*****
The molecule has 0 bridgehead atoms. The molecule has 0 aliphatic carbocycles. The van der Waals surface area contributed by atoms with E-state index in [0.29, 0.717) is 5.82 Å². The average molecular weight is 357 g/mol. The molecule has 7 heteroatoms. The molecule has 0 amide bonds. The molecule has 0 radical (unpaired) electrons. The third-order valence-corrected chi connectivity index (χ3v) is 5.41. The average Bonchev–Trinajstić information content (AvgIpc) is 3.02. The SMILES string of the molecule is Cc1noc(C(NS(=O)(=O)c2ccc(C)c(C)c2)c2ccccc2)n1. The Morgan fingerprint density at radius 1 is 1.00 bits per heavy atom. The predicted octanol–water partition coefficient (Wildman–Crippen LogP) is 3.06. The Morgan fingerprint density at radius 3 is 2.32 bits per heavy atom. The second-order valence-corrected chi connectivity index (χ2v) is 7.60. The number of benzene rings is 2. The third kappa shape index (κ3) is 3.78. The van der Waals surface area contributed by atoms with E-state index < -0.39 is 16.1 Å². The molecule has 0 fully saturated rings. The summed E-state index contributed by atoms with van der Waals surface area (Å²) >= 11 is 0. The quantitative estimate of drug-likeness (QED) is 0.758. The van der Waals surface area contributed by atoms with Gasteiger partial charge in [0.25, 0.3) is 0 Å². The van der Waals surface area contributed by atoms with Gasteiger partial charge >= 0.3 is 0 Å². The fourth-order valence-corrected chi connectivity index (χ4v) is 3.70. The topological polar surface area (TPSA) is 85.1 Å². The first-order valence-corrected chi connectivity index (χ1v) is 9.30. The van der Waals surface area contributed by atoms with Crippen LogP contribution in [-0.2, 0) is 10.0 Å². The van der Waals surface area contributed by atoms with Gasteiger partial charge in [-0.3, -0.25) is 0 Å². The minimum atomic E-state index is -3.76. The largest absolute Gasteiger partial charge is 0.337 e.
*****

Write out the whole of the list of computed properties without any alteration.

The molecule has 0 bridgehead atoms. The molecule has 0 aliphatic carbocycles. The van der Waals surface area contributed by atoms with E-state index in [0.29, 0.717) is 5.82 Å². The average molecular weight is 357 g/mol. The molecule has 7 heteroatoms. The molecule has 0 amide bonds. The molecule has 0 radical (unpaired) electrons. The third-order valence-corrected chi connectivity index (χ3v) is 5.41. The average Bonchev–Trinajstić information content (AvgIpc) is 3.02. The SMILES string of the molecule is Cc1noc(C(NS(=O)(=O)c2ccc(C)c(C)c2)c2ccccc2)n1. The Morgan fingerprint density at radius 1 is 1.00 bits per heavy atom. The predicted octanol–water partition coefficient (Wildman–Crippen LogP) is 3.06. The Morgan fingerprint density at radius 3 is 2.32 bits per heavy atom. The second-order valence-corrected chi connectivity index (χ2v) is 7.60. The number of benzene rings is 2. The third kappa shape index (κ3) is 3.78. The van der Waals surface area contributed by atoms with E-state index < -0.39 is 16.1 Å². The molecule has 0 fully saturated rings. The summed E-state index contributed by atoms with van der Waals surface area (Å²) >= 11 is 0. The quantitative estimate of drug-likeness (QED) is 0.758. The van der Waals surface area contributed by atoms with Gasteiger partial charge in [0.25, 0.3) is 0 Å². The van der Waals surface area contributed by atoms with Gasteiger partial charge >= 0.3 is 0 Å². The fourth-order valence-corrected chi connectivity index (χ4v) is 3.70. The topological polar surface area (TPSA) is 85.1 Å². The first-order valence-corrected chi connectivity index (χ1v) is 9.30. The van der Waals surface area contributed by atoms with Crippen LogP contribution in [-0.2, 0) is 10.0 Å². The van der Waals surface area contributed by atoms with Gasteiger partial charge in [-0.3, -0.25) is 0 Å². The minimum atomic E-state index is -3.76. The largest absolute Gasteiger partial charge is 0.337 e.